Joining the Penguins was an easy choice for potential Jack St. Ivanio

Penguin defensive prospect Jack. Saint Ivani is a little too small to be considered part of the “Gretzky Generation”.

When Wayne Gretzky was traded to the Los Angeles Kings in 1988, countless children in Southern California took up the game.

But by the time Saint Ivani was born in 1999, Gretzky was three years away from abdicating the kings.

It might be more accurate to label St. Ivani, a Manhattan Beach, California native, as part of the “Jeff Carter Generation.”

Carter, now a popular force for the Penguins, helped lead the Kings to that franchise’s only Stanley Cup championship in 2012 and a teenage St. Ivanie in ’14.

“I was definitely on those King’s Cup runs,” said St. Ivanie, now 23. “It was great to see Carter lift the cup. It’s so surreal to step in here and see him walk around being part of the same outfit.”

St. Ivanie is attending the Penguins’ ongoing rookie camp in the Cranberries and is scheduled to attend an upcoming training camp for the entire organization starting Wednesday.

He took a somewhat unusual route to join the penguins.

112) by the Philadelphia Flyers, St. Ivani never signed with that organization, and after the Flyers’ rights expired in August, he signed a two-year, entry-level contract. With the Penguins on August 20th.

St. Ivanie is not specific about why he declined to sign with the Flyers, but made it clear that he did not see his future in the eastern part of Pennsylvania.

“It just wasn’t the right fit at the right time,” St. Ivanie said. “They were super helpful throughout the years in my development setting up development camps there. But at the end of the day, it just wasn’t the right place for me. More than thankful that the Pittsburgh Penguins wanted me here. ,

When he was drafted by the Flyers, current Penguins general manager Ron Hextall and assistant general manager Chris Pryor held nearly identical positions with the Flyers and ran that team’s draft at the time. So his acquaintance with St. Ivany led to a reunion.

“They called me and reached out,” said St. Ivanie. “Obviously I know Hextall from Philadelphia, Pryor from Philadelphia, a few more development and scout people. It was a no-brainer as soon as I found out they were interested in me. It’s such a great organization, and[their]There’s a winning hockey culture here. It’s hard to turn down.”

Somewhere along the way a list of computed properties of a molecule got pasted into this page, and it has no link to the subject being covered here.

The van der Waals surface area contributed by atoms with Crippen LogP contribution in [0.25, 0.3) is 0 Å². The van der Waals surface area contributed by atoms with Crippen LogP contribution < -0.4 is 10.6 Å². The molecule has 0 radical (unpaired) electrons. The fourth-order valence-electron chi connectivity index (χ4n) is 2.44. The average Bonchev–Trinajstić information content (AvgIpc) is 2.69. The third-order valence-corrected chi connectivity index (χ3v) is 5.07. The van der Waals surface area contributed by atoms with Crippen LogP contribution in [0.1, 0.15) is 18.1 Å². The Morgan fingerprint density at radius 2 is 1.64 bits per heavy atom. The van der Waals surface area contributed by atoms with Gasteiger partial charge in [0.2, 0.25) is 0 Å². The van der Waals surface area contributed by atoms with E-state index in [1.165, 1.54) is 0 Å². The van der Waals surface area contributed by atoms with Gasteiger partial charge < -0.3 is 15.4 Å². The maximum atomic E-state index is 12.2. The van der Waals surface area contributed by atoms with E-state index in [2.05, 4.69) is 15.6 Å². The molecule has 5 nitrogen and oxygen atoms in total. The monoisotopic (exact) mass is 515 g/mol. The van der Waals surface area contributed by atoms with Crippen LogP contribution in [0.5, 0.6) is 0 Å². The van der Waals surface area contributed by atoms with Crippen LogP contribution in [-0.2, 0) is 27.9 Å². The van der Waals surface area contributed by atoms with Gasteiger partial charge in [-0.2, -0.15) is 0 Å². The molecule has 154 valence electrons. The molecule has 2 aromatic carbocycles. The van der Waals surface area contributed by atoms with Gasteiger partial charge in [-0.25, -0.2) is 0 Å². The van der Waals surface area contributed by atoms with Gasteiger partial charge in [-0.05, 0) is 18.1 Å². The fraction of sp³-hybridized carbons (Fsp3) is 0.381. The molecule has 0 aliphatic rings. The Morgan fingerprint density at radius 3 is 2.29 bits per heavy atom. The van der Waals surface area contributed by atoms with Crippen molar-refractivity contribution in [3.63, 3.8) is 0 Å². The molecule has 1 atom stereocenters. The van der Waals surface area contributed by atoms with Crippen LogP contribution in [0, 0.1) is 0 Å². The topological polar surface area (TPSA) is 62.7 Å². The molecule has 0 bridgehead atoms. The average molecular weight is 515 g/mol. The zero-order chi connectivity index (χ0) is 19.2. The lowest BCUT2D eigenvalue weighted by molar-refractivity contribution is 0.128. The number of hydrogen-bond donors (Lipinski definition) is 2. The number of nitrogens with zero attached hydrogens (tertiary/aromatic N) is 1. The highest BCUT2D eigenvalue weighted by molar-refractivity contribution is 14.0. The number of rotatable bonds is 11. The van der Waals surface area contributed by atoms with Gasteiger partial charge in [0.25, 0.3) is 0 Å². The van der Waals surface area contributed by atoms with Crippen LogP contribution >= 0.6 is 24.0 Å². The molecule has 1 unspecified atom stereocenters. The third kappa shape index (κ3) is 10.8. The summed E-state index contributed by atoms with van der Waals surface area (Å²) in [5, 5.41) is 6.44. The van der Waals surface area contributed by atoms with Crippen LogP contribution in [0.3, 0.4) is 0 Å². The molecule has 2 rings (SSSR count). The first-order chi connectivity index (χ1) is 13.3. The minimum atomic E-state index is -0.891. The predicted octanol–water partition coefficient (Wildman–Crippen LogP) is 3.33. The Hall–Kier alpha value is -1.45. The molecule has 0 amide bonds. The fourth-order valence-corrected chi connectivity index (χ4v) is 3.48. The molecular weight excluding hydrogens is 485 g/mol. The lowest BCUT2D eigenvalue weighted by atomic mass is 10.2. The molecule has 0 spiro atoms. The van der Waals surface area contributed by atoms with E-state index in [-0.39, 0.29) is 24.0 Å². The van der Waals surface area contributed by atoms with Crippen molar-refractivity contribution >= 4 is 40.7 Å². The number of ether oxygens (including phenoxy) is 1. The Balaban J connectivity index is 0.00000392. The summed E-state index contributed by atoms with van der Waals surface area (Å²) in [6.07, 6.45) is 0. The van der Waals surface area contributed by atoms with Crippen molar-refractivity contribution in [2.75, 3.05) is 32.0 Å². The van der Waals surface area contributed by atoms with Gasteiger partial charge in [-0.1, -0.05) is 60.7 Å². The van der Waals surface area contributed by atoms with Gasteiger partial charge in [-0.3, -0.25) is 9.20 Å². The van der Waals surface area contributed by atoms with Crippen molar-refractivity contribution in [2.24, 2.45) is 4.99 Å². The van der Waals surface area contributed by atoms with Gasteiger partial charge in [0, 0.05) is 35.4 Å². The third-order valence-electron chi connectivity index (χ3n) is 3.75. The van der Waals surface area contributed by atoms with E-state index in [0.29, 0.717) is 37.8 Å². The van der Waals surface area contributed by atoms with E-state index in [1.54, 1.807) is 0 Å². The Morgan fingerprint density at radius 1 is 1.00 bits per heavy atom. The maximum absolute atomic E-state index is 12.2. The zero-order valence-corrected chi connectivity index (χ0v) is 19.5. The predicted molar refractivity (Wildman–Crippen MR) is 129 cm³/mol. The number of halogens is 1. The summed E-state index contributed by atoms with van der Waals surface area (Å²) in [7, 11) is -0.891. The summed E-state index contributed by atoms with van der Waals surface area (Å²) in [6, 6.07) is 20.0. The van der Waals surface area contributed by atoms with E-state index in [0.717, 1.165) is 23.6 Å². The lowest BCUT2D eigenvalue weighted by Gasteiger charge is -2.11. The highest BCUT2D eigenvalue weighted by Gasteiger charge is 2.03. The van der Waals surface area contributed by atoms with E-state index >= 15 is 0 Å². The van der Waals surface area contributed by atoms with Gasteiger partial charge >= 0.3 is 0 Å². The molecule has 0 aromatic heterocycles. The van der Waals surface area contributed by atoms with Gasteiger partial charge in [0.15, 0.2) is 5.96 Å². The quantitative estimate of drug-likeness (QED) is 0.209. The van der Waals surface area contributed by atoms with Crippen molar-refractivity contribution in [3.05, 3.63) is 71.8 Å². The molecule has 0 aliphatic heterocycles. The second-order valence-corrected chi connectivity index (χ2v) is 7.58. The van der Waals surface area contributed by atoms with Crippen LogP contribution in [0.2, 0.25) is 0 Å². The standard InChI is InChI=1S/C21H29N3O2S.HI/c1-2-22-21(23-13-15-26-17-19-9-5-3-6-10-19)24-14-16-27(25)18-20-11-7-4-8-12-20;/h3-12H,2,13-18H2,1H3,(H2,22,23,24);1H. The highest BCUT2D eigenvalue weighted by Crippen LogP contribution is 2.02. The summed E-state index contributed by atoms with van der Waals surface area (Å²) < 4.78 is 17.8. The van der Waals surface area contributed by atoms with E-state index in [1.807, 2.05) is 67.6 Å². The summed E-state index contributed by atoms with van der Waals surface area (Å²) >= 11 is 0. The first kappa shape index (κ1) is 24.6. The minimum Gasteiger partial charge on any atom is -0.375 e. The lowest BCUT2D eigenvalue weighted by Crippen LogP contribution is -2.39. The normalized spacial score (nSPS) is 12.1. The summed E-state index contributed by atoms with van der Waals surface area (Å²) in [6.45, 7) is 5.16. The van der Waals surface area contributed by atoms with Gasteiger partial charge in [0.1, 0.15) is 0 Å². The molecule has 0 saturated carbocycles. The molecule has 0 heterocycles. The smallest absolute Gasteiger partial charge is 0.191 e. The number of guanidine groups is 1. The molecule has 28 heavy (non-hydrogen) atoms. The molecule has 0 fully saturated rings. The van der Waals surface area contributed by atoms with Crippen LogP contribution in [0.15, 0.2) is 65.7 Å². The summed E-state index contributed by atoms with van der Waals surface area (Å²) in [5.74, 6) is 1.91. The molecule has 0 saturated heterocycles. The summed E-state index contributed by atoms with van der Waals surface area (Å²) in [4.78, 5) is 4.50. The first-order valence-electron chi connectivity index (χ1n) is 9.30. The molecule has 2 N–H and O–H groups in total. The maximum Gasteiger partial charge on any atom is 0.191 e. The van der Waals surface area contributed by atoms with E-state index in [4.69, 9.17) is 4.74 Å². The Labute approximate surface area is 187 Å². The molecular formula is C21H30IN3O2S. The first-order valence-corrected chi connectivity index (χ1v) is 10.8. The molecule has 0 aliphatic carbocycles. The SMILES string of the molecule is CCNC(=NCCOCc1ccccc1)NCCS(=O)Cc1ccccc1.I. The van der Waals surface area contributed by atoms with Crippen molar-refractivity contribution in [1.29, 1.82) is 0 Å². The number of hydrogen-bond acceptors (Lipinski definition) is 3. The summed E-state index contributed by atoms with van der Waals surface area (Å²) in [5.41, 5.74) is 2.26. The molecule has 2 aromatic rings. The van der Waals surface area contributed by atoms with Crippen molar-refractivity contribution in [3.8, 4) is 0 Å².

A right-handed shot, listed at 6-foot-3 and 201 pounds, St. Ivanie is expected to take his first steps as a professional, who will spend most of the 2022–23 season at American Hockey’s Wilkes-Barre/ With Scranton. League.

After completing his senior season at Boston College in March, St. Ivanie was patient throughout the spring and summer as he waited for his professional future to unfold.

“My season ended relatively early in March,” said St. “It was just a couple of weeks before the decision was made. By the end of March, I knew I was going to go to free agency in August. From then on, it was just focusing on training and getting bigger, stronger, faster as well, Was finishing my degree. It was a nice spring. I ended up at Boston College, and then I waited until August to train at home for the whole summer to see what teams were interested .

As it turned out, more than a few teams were interested in St. Ivani after scoring a career-best 24 points (four goals, 20 assists) in 31 NCAA games last season.

“I think just growth-wise, I think there’s another step I took last summer, just getting bigger and stronger,” St. Ivani said. “A year old made a big difference in being able to do different plays. And I feel like my skating has improved.

“I look forward to repeating it this summer.”

Seth Rorabaugh is a Tribune-Review staff writer. You can contact Seth by email at or via Twitter ,

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